Plasma high-density lipoprotein cholesterol (HDL-C) concentration is inversely related to the risk of cardiovascular disease (CVD). Inhibiting cholesteryl ester transfer protein (CETP) activity raises HDL-C and may be cardioprotective, but an initial clinical trial with a CETP inhibitor was prematurely stopped due to increased CVD in treated patients, raising concerns about this approach. Data relating circulating CETP concentrations to CVD incidence in the community are conflicting.
Methods and Results
Plasma CETP activity was measured in 1978 Framingham Study participants (mean age 51 years, 54% women) who attended a routine examination in 1987–90 and were free of CVD. On follow-up (mean 15.1 years), 320 participants experienced a first CVD event (fatal or non-fatal coronary heart disease, cerebrovascular disease, peripheral vascular disease, or heart failure). In multivariable analyses adjusting for standard risk factors including HDL-C, plasma CETP activity was inversely related to the incidence of CVD events (hazards ratio [HR] for activity ≥median 0.72, 95% CI 0.57–0.90, p=0.004 [compared to <median]; HR per SD increment, 0.86, 95% CI 0.76–0.97, p=0.01). The inverse association of CETP activity with CVD incidence remained robust in time-dependent models updating standard risk factors every 4 years, and was maintained in analyses of incident ‘hard’ CVD events (myocardial infarction, stroke or heart failure).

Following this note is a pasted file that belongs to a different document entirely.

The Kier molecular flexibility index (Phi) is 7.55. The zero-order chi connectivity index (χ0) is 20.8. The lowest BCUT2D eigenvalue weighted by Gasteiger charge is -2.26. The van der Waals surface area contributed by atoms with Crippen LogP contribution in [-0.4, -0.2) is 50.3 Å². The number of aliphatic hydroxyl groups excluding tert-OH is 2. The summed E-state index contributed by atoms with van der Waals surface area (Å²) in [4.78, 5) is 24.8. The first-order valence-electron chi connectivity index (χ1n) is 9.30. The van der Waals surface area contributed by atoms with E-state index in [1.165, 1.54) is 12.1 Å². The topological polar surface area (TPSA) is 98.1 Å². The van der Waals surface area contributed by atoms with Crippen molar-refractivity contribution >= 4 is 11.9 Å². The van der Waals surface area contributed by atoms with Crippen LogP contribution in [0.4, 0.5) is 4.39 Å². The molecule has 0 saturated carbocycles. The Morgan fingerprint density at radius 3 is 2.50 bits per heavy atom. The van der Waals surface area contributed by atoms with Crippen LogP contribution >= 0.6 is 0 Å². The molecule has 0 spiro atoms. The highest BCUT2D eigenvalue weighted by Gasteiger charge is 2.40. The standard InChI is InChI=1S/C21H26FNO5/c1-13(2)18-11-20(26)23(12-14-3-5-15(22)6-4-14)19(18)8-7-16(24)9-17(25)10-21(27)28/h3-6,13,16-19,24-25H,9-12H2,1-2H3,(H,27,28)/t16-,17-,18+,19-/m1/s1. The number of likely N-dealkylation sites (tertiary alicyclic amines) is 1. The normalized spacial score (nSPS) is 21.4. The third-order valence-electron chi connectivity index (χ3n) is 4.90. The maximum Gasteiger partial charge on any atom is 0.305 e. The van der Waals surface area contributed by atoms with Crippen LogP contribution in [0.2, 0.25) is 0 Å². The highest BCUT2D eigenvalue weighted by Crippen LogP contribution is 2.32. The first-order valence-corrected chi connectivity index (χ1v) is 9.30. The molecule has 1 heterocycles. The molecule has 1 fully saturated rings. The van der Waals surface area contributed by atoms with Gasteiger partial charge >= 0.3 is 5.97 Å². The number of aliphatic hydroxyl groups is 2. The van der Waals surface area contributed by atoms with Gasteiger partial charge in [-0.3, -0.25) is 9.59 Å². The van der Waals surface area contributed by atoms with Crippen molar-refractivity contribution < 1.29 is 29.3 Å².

In our prospective investigation of a community-based sample, lower plasma CETP activity was associated with greater CVD risk. These observations, if confirmed, challenge the concept that CETP inhibition may lower CVD risk.
Keywords: CETP, reverse cholesterol transport, CVD, HDL-C